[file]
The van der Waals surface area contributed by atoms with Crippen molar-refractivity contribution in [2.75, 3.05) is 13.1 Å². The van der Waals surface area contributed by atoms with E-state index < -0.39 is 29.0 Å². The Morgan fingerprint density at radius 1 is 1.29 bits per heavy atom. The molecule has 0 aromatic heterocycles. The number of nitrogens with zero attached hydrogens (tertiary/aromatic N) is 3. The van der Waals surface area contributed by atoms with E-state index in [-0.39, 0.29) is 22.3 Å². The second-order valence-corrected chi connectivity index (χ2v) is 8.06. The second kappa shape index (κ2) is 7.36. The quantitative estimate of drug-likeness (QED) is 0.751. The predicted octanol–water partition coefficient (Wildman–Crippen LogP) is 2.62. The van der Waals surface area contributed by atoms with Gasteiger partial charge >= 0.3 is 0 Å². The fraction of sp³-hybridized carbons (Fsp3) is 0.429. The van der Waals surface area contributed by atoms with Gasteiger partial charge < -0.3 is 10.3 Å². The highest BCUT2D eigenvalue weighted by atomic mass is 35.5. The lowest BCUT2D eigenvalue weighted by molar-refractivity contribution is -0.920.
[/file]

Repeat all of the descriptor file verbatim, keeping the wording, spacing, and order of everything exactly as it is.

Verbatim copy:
The van der Waals surface area contributed by atoms with Crippen molar-refractivity contribution in [2.75, 3.05) is 13.1 Å². The van der Waals surface area contributed by atoms with E-state index < -0.39 is 29.0 Å². The Morgan fingerprint density at radius 1 is 1.29 bits per heavy atom. The molecule has 0 aromatic heterocycles. The number of nitrogens with zero attached hydrogens (tertiary/aromatic N) is 3. The van der Waals surface area contributed by atoms with E-state index in [-0.39, 0.29) is 22.3 Å². The second-order valence-corrected chi connectivity index (χ2v) is 8.06. The second kappa shape index (κ2) is 7.36. The quantitative estimate of drug-likeness (QED) is 0.751. The predicted octanol–water partition coefficient (Wildman–Crippen LogP) is 2.62. The van der Waals surface area contributed by atoms with Gasteiger partial charge >= 0.3 is 0 Å². The fraction of sp³-hybridized carbons (Fsp3) is 0.429. The van der Waals surface area contributed by atoms with Gasteiger partial charge < -0.3 is 10.3 Å². The highest BCUT2D eigenvalue weighted by atomic mass is 35.5. The lowest BCUT2D eigenvalue weighted by molar-refractivity contribution is -0.920.